Aimee Horton

Chewing The Fat

Nov
27

I consider myself to be one of the lucky ones, one of the unknowing and unscathed.  I lived three quarters of my life blissfully unaware and unworried.  It was not until I reached the grand old age of twenty one that it bulldozed its way into my consciousness.  ‘It’ being the horrible realisation, the gut wrenching understanding that I, I was fat.

 

Or at least I was told I was.

 

I like clothes, I always have ergo I have frequented many a store and boutique.  One day in a local shop, the owner suggested that as I spent so much time there, how would a little Saturday job take my fancy.  I was at uni, I needed the cash and quicker than you can say staff discount, I was on board.  I was in my element; I was surrounded by beautiful pieces and likeminded ladies.  Yet not long after, I got a tap on the hips from my boss accompanied with a “you’re very wide here”.    This was followed by a few “I suppose you’re not that fat” asides and a “that’d look better on her, she’s much smaller than you” remarks.  If I asked for a dress to be put aside for me, when I went to try it it’d be two sizes bigger than I normally wore.  If I protested that I didn’t think I was that size, I would be greeted with a most sceptical “really??”  I started to worry, fret and eventually, not eat.  I calorie counted to within an inch of my life and eventually the pounds started to drop off.  I got down to 9 stone something, my clothes got looser and my friends cried because they thought I was ill.  All was good.  Oh no, wait, my friends were crying because I looked gaunt, that’s probably not that good.  In fact it was only at that point that I realised something I swore would never happen to me had got me tightly in its bony grip.

 

I had never ever been concerned about my weight.  Weight never crossed my mind when I was younger, I had no concept of fat or thin growing up and when I started working at said boutique I was unconcerned and really, pretty darn happy with my size 10/12 frame (yep, 10/12!).  When it all began I was slim, my clothes were size 10 (12 on my hips) and I was made to feel disgusting by someone who had 3 sizes and 40 years on me.  Ironically, after strictly dieting, I was still a 10 (12 on my hips – who knew I have bones!?) the only difference was that I was hugely embarrassed.  I had let someone’s own insecurities and jealousy implant such a hatred for my own body that I starved it.  I didn’t need to lose weight and my 5 foot 9 inch frame couldn’t really afford to.  But it became an obsession and every waking moment was taken up by counting calories.  I lost pounds and personality.  I thought I was strong and bloody minded enough than to let anyone undo 21 years of being happy in my skin but I was wrong.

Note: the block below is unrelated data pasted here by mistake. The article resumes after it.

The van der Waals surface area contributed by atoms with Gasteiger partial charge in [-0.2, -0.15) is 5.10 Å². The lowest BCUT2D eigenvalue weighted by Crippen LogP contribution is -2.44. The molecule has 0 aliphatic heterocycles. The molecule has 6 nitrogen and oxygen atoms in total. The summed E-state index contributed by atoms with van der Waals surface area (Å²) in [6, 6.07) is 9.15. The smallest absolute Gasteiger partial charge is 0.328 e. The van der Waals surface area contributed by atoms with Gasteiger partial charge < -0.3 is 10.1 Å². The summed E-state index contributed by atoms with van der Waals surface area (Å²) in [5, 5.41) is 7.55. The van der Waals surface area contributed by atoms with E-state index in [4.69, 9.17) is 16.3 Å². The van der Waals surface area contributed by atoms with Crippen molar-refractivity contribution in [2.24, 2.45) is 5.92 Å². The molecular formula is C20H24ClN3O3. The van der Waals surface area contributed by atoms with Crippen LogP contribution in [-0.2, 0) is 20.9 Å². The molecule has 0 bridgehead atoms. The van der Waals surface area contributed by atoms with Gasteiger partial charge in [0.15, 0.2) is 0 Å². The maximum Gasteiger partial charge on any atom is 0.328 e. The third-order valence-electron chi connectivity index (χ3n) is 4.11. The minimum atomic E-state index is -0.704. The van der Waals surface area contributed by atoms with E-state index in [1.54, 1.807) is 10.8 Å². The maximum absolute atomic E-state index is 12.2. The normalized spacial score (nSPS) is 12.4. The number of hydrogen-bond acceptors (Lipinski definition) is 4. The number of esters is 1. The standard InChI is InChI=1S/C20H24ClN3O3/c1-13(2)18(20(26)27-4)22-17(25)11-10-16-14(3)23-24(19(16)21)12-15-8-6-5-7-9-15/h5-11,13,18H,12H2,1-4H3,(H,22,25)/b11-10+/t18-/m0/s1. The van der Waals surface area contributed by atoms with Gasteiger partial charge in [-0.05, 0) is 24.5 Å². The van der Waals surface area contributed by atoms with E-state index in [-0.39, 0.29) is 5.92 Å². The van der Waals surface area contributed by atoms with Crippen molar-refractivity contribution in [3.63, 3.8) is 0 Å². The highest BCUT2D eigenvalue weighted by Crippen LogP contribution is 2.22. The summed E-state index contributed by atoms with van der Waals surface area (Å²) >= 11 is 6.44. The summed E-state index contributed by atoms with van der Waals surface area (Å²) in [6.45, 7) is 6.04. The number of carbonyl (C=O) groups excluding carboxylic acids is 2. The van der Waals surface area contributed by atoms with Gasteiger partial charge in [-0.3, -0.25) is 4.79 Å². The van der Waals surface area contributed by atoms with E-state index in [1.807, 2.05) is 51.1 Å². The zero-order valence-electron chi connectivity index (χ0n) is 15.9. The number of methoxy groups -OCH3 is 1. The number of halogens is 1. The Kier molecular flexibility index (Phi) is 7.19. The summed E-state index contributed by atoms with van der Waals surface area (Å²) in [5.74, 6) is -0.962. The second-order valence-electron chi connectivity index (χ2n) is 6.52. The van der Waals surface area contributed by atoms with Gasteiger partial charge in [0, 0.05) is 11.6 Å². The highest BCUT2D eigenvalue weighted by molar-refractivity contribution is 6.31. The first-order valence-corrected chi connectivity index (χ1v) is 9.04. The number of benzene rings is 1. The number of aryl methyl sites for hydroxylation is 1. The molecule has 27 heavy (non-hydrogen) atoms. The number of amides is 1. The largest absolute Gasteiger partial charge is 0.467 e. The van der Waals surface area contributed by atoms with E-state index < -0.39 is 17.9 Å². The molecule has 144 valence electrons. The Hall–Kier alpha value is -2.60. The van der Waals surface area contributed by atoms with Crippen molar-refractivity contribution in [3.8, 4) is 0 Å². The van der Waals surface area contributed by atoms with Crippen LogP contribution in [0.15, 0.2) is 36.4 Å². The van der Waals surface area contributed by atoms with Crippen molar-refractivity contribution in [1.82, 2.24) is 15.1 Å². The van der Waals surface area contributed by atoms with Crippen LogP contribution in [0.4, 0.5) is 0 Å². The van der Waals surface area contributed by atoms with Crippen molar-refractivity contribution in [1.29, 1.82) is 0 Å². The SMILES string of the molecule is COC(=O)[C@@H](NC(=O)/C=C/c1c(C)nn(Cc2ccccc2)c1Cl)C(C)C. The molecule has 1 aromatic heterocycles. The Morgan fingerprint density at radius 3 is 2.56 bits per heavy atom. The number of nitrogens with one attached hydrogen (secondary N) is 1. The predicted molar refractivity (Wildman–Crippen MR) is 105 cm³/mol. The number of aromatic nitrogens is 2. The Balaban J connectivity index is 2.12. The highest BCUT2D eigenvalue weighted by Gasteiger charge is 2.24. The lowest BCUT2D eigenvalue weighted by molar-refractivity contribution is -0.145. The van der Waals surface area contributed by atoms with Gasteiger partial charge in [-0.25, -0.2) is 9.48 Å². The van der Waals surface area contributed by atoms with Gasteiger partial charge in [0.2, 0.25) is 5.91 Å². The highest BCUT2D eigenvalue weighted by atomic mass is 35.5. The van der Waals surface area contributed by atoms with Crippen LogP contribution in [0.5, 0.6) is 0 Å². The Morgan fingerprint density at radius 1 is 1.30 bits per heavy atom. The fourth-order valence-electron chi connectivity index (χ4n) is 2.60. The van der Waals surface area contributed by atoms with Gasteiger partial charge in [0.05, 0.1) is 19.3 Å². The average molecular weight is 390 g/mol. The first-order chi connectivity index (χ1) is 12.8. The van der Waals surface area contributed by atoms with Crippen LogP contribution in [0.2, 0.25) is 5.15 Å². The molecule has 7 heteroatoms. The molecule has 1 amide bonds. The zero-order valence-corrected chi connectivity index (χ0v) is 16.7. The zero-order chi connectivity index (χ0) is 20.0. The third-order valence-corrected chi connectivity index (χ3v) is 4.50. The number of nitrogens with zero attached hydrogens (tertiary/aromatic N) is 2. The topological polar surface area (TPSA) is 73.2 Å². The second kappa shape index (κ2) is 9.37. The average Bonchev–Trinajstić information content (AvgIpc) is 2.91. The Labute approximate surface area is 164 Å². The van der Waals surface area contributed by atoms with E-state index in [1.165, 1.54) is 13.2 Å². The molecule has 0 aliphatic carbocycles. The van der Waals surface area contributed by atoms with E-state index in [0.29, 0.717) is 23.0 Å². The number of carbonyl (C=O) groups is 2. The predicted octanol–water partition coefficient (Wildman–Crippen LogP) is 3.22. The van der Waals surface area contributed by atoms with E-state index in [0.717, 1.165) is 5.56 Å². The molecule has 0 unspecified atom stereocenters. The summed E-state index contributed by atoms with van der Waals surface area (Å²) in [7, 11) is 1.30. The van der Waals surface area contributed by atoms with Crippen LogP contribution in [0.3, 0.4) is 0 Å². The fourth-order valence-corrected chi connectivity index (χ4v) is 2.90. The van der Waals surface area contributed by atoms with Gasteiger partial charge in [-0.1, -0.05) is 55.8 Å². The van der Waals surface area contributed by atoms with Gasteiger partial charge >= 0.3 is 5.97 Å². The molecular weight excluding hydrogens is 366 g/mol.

Seven years on I’m no longer in contact with my ex-boss, I have put all of the weight back on but the insecurities sadly remain.  I am still a size 10 (12 on my hips) and every day I worry about the size of my arse, the wobble of my thighs and the calories in a chocolate bar.  I know it’s crazy, I want to shake myself for being so self-obsessed yet I have been indoctrinated by someone’s ridiculous opinion.  However, I’m not angry at her, I’m angry at myself and that I’ve let some body doubt my own.  Despite 99% of me realising what she spouted was utter bollocks there is 1% of all powerful worry that continues to niggle.  I know I’m not overweight, I am healthy and when I fancy a Big Mac, I’ll have one.  I’m not going to starve myself or swallow pills in the hope my ribs will jut out, as thankfully that temporary insanity has passed.  I’ve proved to myself that I have the willpower; the determination I afforded on cutting out all sugar, fat, carbohydrates, protein and joy out of my life was unwavering.  Therefore I am determinedly channelling all that energy on finally embracing what I’ve got.  I’m coming to realise that worrying about sugar, spite and all things size isn’t nice; I have bigger fish to fry.

(Twice please with mushy peas).